Soil scientist goes myth-busting about feeding the world with fewer chemicals

Three big myths that impede our ability to restore degraded soils and feed the world using fewer chemicals are tackled in an essay in The Conversation, an online publication covering the latest research.

The essay, written by David R. Montgomery, has been reprinted in Scientific American (HERE).

Montogmery is a Professor of Earth and Space Sciences at the University of Washington in Seattle, where he is a member of the Quaternary Research Center. Wikipedia

One of the biggest modern myths about agriculture he now confronts is that organic farming is inherently sustainable,

It can be, but it isn’t necessarily.

Montgomery then addresses other issues which he says must be recognised to restore degraded soils to feed the world using fewer agrochemicals.

He embarked on a six-month trip to visit farms around the world to research his forthcoming book, “Growing a Revolution: Bringing Our Soil Back to Life.

The innovative farmers he met showed him that regenerative farming practices can restore the world’s agricultural soils.

In both the developed and developing worlds, these farmers rapidly rebuilt the fertility of their degraded soil, which then allowed them to maintain high yields using far less fertiliser and fewer pesticides.

Their experiences, and the results that I saw on their farms in North and South Dakota, Ohio, Pennsylvania, Ghana and Costa Rica, offer compelling evidence that the key to sustaining highly productive agriculture lies in rebuilding healthy, fertile soil.

But the journey also led Montgomery to question three pillars of conventional wisdom about today’s industrialised agrochemical agriculture:

MYTH 1: LARGE-SCALE AGRICULTURE FEEDS THE WORLD TODAY

Not so. He cites a recent UN Food and Agriculture Organization (report which says family farms produce over three-quarters of the world’s food. The FAO also estimates that almost three-quarters of all farms worldwide are smaller than one hectare – about 2.5 acres, or the size of a typical city block.

Of course the world needs commercial agriculture, unless we all want to live on and work our own farms. But are large industrial farms really the best, let alone the only, way forward?

MYTH 2: LARGE FARMS ARE MORE EFFICIENT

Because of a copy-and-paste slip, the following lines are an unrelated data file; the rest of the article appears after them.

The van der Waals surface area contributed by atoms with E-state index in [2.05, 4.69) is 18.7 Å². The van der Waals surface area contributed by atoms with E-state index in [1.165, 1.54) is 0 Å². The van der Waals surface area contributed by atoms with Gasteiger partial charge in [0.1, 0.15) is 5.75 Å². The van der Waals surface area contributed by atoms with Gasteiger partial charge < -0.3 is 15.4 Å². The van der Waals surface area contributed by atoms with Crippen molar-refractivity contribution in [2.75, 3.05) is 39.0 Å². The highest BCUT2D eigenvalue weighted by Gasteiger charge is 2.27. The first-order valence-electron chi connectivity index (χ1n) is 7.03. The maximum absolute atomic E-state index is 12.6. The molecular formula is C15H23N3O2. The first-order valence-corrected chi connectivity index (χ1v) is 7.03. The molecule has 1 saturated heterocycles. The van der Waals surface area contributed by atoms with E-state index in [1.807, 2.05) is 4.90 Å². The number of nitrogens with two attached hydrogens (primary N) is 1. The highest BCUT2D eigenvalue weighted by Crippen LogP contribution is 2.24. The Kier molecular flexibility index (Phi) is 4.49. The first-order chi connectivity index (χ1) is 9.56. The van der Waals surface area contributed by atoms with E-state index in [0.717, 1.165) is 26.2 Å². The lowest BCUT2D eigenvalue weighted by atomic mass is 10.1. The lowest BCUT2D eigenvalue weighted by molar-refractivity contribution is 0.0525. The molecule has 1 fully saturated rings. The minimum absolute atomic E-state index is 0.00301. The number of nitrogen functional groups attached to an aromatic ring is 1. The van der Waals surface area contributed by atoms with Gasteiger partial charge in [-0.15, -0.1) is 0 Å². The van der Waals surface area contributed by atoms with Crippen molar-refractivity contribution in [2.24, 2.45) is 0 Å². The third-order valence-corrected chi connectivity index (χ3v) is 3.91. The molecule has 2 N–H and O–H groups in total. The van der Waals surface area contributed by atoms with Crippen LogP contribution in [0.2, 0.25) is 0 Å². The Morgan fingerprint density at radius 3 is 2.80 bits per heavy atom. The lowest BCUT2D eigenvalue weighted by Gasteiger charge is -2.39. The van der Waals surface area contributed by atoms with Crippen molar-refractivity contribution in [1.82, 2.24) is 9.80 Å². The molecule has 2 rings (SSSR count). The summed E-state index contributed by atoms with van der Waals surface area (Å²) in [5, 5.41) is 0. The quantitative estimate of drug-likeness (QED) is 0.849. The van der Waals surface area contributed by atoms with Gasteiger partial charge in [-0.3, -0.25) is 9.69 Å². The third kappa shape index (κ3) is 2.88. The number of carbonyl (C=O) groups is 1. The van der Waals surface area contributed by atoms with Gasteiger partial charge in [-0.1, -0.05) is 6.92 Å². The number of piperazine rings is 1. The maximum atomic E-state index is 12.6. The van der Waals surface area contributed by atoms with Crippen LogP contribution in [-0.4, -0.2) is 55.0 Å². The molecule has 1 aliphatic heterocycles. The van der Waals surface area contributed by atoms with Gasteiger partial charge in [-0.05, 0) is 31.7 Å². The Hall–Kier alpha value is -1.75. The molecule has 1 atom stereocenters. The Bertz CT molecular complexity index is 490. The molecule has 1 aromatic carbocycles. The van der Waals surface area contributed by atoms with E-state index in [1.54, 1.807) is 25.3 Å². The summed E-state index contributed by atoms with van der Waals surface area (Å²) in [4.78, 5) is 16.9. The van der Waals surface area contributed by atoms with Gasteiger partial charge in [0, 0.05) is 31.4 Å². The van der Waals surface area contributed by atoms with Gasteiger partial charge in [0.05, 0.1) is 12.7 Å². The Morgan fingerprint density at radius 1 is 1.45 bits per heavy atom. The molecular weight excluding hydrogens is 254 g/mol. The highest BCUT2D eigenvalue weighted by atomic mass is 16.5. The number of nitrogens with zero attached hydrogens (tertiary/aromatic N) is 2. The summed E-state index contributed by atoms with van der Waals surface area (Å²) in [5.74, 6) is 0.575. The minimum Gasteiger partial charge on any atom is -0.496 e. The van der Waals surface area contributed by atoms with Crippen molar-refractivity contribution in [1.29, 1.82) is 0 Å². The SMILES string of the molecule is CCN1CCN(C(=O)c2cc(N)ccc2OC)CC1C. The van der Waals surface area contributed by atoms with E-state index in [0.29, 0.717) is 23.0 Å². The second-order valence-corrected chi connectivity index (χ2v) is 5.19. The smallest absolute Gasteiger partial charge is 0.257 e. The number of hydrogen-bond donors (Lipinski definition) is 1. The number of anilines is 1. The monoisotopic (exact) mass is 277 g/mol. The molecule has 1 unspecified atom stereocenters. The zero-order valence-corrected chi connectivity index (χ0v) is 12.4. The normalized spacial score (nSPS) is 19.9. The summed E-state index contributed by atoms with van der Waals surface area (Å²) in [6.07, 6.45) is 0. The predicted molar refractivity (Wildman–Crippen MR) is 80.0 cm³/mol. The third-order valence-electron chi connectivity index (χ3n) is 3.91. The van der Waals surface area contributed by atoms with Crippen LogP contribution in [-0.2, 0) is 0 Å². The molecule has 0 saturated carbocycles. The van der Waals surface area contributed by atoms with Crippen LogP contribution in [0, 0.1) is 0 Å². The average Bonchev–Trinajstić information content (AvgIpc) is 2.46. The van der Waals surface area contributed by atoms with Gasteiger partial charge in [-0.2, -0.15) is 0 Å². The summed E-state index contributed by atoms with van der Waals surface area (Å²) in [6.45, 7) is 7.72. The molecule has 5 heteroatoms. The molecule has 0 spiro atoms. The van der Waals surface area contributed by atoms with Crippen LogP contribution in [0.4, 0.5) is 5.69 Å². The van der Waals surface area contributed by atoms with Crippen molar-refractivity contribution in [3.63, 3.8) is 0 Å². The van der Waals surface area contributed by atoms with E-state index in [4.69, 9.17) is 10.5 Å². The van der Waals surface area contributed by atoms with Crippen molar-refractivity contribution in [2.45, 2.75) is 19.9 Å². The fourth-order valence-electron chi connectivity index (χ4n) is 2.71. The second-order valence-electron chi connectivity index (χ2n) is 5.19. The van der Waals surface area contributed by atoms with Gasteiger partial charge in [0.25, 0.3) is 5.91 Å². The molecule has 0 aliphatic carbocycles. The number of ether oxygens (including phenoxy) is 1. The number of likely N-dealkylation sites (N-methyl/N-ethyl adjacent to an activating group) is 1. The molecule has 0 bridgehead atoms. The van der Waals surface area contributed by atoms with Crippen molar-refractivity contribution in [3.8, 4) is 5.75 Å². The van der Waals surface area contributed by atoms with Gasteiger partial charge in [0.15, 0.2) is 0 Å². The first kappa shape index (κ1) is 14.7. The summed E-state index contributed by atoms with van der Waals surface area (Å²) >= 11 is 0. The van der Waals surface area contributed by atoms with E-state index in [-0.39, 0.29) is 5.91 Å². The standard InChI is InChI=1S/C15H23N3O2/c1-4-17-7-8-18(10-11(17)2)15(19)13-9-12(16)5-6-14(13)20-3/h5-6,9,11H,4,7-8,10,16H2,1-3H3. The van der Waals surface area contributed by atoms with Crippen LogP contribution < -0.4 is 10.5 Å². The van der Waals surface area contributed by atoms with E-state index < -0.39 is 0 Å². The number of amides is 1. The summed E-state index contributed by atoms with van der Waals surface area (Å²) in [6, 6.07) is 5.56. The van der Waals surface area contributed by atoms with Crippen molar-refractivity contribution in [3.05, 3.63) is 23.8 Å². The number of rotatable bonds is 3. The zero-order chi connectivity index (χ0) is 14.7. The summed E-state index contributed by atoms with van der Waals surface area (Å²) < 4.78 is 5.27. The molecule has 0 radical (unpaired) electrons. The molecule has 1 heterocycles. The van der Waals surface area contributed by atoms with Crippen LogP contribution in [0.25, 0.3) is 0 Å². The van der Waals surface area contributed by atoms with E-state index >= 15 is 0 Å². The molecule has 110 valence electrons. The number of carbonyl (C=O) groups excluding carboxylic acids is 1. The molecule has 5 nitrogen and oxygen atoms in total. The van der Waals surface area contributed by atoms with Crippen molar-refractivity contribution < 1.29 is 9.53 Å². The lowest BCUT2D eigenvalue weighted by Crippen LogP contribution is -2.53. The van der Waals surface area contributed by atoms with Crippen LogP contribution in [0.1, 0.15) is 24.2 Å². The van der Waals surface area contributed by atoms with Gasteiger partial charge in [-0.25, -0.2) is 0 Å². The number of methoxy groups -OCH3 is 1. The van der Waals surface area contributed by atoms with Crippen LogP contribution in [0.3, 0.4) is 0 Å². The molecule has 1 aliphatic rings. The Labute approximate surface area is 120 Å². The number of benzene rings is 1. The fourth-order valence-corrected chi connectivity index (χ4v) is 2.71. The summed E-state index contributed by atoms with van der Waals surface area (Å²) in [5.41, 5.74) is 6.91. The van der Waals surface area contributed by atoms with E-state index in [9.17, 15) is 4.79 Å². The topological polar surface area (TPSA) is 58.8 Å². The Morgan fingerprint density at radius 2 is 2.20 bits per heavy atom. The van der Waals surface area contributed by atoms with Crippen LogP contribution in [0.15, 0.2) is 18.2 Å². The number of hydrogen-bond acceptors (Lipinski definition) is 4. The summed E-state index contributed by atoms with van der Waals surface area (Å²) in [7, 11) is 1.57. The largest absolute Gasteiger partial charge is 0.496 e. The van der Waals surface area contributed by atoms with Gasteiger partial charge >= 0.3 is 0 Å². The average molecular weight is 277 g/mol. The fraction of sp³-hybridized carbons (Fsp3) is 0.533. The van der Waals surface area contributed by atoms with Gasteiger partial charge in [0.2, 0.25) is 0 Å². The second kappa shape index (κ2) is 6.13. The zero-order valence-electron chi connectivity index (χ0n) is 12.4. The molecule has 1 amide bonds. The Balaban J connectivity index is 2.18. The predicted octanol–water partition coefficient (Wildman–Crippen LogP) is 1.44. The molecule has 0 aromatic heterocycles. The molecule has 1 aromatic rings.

While mechanisation can provide cost and labor efficiencies on large farms, bigger farms do not necessarily produce more food. Large farms excel at producing a lot of a particular crop – like corn or wheat – but small diversified farms produce more food and more kinds of food per hectare overall.

MYTH 3: CONVENTIONAL FARMING IS NECESSARY TO FEED THE WORLD

The most extensive yield comparison to date, a 2015 meta-analysis of 115 studies, found that organic production averaged almost 20 per cent less than conventionally grown crops, a finding similar to those of prior studies.

But the basis for claims that organic agriculture can’t feed the world depend as much on specific farming methods as on the type of farm.

Moreover about a quarter of all food produced worldwide is never eaten. Each year the United States alone throws out 133 billion pounds of food, more than enough to feed the nearly 50 million Americans who regularly face hunger.

So even taken at face value, the oft-cited yield gap between conventional and organic farming is smaller than the amount of food we routinely throw away.

In the upshot, Montgomery says he no longer sees debates about the future of agriculture as simply conventional versus organic.

He now sees adopting farming practices that build soil health as the key to a stable and resilient agriculture.

And the farmers he visited had cracked this code, adapting no-till methods, cover cropping and complex rotations to their particular soil, environmental and socioeconomic conditions.

Whether they were organic or still used some fertilizers and pesticides, the farms I visited that adopted this transformational suite of practices all reported harvests that consistently matched or exceeded those from neighboring conventional farms after a short transition period.

Another message was as simple as it was clear: Farmers who restored their soil used fewer inputs to produce higher yields, which translated into higher profits.

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